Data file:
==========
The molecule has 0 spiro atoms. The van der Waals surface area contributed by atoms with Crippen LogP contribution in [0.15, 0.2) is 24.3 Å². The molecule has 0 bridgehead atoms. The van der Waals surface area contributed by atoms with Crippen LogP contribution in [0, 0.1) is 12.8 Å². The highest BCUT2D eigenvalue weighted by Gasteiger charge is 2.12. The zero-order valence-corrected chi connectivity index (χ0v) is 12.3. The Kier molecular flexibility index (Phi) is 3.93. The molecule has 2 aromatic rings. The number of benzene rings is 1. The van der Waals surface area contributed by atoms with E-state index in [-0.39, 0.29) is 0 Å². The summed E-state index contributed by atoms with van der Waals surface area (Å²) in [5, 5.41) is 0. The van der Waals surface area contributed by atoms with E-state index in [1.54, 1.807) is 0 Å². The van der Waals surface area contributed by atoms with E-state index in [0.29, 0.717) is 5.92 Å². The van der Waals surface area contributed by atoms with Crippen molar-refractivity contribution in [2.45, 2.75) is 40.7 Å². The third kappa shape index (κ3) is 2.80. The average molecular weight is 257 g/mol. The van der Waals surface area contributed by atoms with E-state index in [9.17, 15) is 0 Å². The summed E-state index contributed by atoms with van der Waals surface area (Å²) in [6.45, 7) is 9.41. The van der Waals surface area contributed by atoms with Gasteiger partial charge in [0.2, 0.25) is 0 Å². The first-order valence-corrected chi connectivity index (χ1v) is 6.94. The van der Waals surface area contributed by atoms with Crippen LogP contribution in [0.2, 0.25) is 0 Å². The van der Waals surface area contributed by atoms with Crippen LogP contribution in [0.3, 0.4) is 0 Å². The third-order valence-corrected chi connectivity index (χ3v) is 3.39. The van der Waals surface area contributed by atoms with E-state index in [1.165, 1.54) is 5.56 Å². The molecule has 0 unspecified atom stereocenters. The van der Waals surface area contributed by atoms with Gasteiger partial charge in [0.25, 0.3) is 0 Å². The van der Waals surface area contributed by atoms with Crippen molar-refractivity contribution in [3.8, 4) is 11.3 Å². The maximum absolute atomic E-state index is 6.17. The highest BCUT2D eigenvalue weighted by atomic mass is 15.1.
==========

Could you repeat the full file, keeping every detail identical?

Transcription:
The molecule has 0 spiro atoms. The van der Waals surface area contributed by atoms with Crippen LogP contribution in [0.15, 0.2) is 24.3 Å². The molecule has 0 bridgehead atoms. The van der Waals surface area contributed by atoms with Crippen LogP contribution in [0, 0.1) is 12.8 Å². The highest BCUT2D eigenvalue weighted by Gasteiger charge is 2.12. The zero-order valence-corrected chi connectivity index (χ0v) is 12.3. The Kier molecular flexibility index (Phi) is 3.93. The molecule has 2 aromatic rings. The number of benzene rings is 1. The van der Waals surface area contributed by atoms with E-state index in [-0.39, 0.29) is 0 Å². The summed E-state index contributed by atoms with van der Waals surface area (Å²) in [5, 5.41) is 0. The van der Waals surface area contributed by atoms with E-state index in [1.54, 1.807) is 0 Å². The van der Waals surface area contributed by atoms with E-state index in [0.29, 0.717) is 5.92 Å². The van der Waals surface area contributed by atoms with Crippen molar-refractivity contribution in [2.45, 2.75) is 40.7 Å². The third kappa shape index (κ3) is 2.80. The average molecular weight is 257 g/mol. The van der Waals surface area contributed by atoms with E-state index in [9.17, 15) is 0 Å². The summed E-state index contributed by atoms with van der Waals surface area (Å²) in [6.45, 7) is 9.41. The van der Waals surface area contributed by atoms with Gasteiger partial charge in [0.2, 0.25) is 0 Å². The first-order valence-corrected chi connectivity index (χ1v) is 6.94. The van der Waals surface area contributed by atoms with Crippen LogP contribution in [0.2, 0.25) is 0 Å². The van der Waals surface area contributed by atoms with Crippen LogP contribution in [0.3, 0.4) is 0 Å². The third-order valence-corrected chi connectivity index (χ3v) is 3.39. The van der Waals surface area contributed by atoms with E-state index in [1.165, 1.54) is 5.56 Å². The molecule has 0 unspecified atom stereocenters. The van der Waals surface area contributed by atoms with Gasteiger partial charge in [0.25, 0.3) is 0 Å². The van der Waals surface area contributed by atoms with Crippen molar-refractivity contribution in [3.8, 4) is 11.3 Å². The maximum absolute atomic E-state index is 6.17. The highest BCUT2D eigenvalue weighted by atomic mass is 15.1.